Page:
Mini-films mark new marketing model for Milici Valenti
MILICI VALENTI NG PACK
has created a new marketing product for client Starwood Hotels & Resorts
' Hawaii properties. An advertisement is not an advertisement if it's branded entertainment.
Well OK, maybe that's splitting hairs, but there is a difference.
Milici has created seven short films, using Starwood hotels as a backdrop, designed to break through the clutter of most advertising messages and entertain and engage viewers. The films do not feature a direct sales message.
"We were asked to update sales videos, but when we looked at Starwood's overall marketing plan, given that the media is fragmenting so much, we saw there were gaps that we had the opportunity to fill," said Bill Weeshoff, account supervisor.
The videos are intended for people who are just thinking about a vacation and are not yet in the planning stages.
"We're hoping to engage them in a unique way, so that when it's time to plan a trip to Hawaii, we are part of the consideration set," he said.
The films are not designed to air as TV commercials.
"With TiVo, we've missed them. We don't even become part of the consideration set," said Weeshoff.
Beginning tomorrow the films will be available for download from the Starwood Web site.
Milici also will upload the films to Google video and the wildly popular online timewaster known as YouTube -- both at no cost.
"When you look at media costs, that worked out pretty well," Weeshoff said.
DVDs of the short films are already in Starwood's hands for distribution to travel agents and meeting planners who request them.
The films can be played in agents' offices for customers to watch but, for industry purposes, there is more to the discs than just the films.
"We took what we'd call a traditional sales video and chopped it up into very efficient sections," similar to the special feature sections on a movie DVD.
A table of contents allows travel professionals to "cut to the chase," by viewing information about rooms and suites, activities, meeting venues, etc., Weeshoff said.
"That way, you're not boring a travel agent to tears and having them fast-forward, unengaged."
The films may find themselves on Starwood's in-room television in key feeder markets. The films could be viewed by a business traveler in Chicago, for instance, who might be engaged enough to look further into a Hawaii vacation stay at a Starwood property, he said.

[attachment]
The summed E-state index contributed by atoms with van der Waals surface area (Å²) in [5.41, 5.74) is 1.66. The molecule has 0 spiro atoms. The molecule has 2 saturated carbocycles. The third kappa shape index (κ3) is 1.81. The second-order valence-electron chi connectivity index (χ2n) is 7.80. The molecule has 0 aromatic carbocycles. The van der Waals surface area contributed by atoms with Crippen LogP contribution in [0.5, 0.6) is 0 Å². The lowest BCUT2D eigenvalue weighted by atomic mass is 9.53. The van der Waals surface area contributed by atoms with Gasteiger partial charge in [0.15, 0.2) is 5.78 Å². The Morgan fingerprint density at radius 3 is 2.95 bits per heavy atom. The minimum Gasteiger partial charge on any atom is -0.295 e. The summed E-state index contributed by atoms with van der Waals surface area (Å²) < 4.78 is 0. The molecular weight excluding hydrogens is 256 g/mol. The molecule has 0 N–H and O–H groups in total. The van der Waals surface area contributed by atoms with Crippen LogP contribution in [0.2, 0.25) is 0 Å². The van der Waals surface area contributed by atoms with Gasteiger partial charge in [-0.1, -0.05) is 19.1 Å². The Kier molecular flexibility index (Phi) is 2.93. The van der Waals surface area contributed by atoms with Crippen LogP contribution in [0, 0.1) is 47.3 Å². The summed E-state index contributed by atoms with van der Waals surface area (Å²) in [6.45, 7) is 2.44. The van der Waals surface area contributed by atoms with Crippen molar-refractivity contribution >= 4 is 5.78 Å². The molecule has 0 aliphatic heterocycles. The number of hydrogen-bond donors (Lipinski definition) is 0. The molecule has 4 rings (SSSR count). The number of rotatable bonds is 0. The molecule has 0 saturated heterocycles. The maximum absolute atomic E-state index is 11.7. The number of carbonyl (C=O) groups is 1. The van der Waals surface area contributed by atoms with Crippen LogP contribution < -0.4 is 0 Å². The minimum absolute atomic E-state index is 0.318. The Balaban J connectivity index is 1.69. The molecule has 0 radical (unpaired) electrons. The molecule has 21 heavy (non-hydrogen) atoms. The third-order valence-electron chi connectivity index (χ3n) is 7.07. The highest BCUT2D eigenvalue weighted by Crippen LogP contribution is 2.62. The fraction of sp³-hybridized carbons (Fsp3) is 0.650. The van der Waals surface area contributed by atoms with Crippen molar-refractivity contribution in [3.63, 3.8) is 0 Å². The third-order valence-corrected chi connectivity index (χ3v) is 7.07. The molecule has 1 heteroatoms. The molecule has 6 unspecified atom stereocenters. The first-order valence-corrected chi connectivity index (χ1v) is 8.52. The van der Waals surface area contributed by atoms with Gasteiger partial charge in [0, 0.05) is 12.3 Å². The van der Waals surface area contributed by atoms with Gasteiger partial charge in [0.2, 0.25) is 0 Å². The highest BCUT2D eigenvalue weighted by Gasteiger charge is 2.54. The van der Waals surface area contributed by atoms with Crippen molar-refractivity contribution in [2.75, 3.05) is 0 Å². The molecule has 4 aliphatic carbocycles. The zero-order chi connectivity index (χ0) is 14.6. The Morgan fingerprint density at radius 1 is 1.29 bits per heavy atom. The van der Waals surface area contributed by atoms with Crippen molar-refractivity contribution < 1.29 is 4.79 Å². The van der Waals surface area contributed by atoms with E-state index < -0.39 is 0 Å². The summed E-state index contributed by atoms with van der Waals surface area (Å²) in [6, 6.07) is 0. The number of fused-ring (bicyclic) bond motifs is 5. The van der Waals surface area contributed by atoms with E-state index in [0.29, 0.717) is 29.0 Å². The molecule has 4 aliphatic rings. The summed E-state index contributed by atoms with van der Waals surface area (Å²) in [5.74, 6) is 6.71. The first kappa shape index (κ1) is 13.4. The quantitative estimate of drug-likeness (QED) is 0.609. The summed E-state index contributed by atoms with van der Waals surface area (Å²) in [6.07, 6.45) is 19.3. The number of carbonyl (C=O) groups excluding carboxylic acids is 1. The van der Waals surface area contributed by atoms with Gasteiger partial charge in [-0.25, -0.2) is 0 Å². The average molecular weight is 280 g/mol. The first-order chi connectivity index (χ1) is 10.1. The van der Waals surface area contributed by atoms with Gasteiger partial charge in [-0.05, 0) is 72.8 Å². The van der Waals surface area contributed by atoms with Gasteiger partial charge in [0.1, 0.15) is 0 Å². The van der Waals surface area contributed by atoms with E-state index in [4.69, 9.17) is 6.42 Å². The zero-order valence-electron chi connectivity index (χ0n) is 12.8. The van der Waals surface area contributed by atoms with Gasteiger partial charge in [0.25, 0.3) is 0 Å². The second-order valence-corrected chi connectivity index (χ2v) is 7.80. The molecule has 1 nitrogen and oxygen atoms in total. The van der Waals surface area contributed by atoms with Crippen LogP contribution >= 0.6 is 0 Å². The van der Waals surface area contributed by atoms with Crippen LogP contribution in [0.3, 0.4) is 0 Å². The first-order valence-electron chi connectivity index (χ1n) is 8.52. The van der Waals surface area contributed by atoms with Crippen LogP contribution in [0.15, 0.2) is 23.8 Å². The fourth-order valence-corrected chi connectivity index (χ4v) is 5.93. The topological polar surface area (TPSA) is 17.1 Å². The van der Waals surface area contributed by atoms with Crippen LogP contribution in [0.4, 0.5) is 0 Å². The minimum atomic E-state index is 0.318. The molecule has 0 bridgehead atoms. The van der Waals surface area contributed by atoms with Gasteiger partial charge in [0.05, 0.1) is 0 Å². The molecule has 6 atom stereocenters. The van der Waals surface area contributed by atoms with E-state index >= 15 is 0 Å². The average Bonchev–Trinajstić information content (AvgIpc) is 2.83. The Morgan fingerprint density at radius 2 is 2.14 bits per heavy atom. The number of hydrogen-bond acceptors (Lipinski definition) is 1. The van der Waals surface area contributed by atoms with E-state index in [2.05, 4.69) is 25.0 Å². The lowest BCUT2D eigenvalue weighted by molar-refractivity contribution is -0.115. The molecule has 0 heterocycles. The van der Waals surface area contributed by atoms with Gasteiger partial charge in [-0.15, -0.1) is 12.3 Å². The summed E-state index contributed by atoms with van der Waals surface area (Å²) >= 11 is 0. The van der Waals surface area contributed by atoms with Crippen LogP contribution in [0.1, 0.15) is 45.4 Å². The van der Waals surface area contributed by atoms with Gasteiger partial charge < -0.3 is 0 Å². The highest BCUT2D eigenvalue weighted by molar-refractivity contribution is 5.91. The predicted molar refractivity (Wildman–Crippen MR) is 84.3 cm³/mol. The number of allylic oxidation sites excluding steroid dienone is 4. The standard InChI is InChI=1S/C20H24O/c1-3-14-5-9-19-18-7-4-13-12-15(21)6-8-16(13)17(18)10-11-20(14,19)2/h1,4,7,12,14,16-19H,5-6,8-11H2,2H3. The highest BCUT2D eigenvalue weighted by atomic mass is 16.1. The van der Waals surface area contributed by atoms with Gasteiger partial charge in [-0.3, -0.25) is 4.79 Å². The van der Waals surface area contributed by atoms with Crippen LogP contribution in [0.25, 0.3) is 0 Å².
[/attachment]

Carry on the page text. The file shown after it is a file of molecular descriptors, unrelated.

Weeshoff said the agency is also exploring distribution of the short films to key cities for free-on-demand viewing. The agency hopes to strike deals where it will only have to pay each time a film is selected for viewing, or, per impression -- as opposed to paying to get the films into the system. Such arrangements are possible, he said.
"Our goal is to start people doing research," to point them to the Starwood Web site where they can find out more about staying with Starwood in Hawaii.
It can't all be touchy-feely though. Metrics must be involved to track results.
For instance, downloads from the Starwood Hawaii film page are trackable. For those viewing the DVD on a computer, clicking from the DVD to the Starwood Web site can also be tracked.
"And from there we can start to see how people behave," Weeshoff said.
The agency is staging an invitation-only reception tomorrow night to play the films for clients, cast, crew and key business leaders as a sort of kick-off of its 60th anniversary.
"The agency's always been founded on innovative ideas and thinking," Weeshoff said. Starwood has "always been an innovative client and Cheryl Williams, our key contact ... is constantly asking us for new, better and greater ideas."
is a reporter with the Star-Bulletin. Call 529-4747, fax 529-4750 or write to Erika Engle, Honolulu Star-Bulletin, 500 Ala Moana Blvd., No. 7-210, Honolulu, HI 96813. She can also be reached at: firstname.lastname@example.org